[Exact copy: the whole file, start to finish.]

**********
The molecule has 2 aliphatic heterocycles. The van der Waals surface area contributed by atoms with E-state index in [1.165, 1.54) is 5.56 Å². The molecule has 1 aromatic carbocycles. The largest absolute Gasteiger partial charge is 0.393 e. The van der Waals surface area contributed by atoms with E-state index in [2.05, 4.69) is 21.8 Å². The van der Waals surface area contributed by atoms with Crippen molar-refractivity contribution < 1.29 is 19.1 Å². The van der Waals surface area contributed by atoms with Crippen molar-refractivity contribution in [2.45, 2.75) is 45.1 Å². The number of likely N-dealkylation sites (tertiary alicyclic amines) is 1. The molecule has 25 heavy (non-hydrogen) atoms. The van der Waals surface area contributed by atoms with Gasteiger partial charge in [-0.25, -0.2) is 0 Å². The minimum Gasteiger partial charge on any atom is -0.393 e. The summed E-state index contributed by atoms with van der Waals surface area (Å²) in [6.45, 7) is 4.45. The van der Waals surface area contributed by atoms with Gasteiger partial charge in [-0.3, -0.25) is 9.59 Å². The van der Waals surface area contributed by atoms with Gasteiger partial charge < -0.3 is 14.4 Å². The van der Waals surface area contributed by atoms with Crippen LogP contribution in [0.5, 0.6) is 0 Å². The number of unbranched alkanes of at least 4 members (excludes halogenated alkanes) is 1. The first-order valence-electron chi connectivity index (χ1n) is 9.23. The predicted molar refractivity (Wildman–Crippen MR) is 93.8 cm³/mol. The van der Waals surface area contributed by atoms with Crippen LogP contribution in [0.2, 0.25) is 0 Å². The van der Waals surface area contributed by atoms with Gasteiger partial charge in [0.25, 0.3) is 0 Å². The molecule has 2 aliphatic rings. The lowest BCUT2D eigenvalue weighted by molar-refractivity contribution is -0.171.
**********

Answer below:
The molecule has 2 aliphatic heterocycles. The van der Waals surface area contributed by atoms with E-state index in [1.165, 1.54) is 5.56 Å². The molecule has 1 aromatic carbocycles. The largest absolute Gasteiger partial charge is 0.393 e. The van der Waals surface area contributed by atoms with E-state index in [2.05, 4.69) is 21.8 Å². The van der Waals surface area contributed by atoms with Crippen molar-refractivity contribution < 1.29 is 19.1 Å². The van der Waals surface area contributed by atoms with Crippen molar-refractivity contribution in [2.45, 2.75) is 45.1 Å². The number of likely N-dealkylation sites (tertiary alicyclic amines) is 1. The molecule has 25 heavy (non-hydrogen) atoms. The van der Waals surface area contributed by atoms with Gasteiger partial charge in [-0.25, -0.2) is 0 Å². The minimum Gasteiger partial charge on any atom is -0.393 e. The summed E-state index contributed by atoms with van der Waals surface area (Å²) in [6.45, 7) is 4.45. The van der Waals surface area contributed by atoms with Gasteiger partial charge in [-0.3, -0.25) is 9.59 Å². The van der Waals surface area contributed by atoms with Gasteiger partial charge < -0.3 is 14.4 Å². The van der Waals surface area contributed by atoms with Crippen LogP contribution in [0.5, 0.6) is 0 Å². The number of unbranched alkanes of at least 4 members (excludes halogenated alkanes) is 1. The first-order valence-electron chi connectivity index (χ1n) is 9.23. The predicted molar refractivity (Wildman–Crippen MR) is 93.8 cm³/mol. The van der Waals surface area contributed by atoms with Crippen LogP contribution in [0.2, 0.25) is 0 Å². The van der Waals surface area contributed by atoms with Gasteiger partial charge in [0.25, 0.3) is 0 Å². The molecule has 2 aliphatic rings. The lowest BCUT2D eigenvalue weighted by molar-refractivity contribution is -0.171.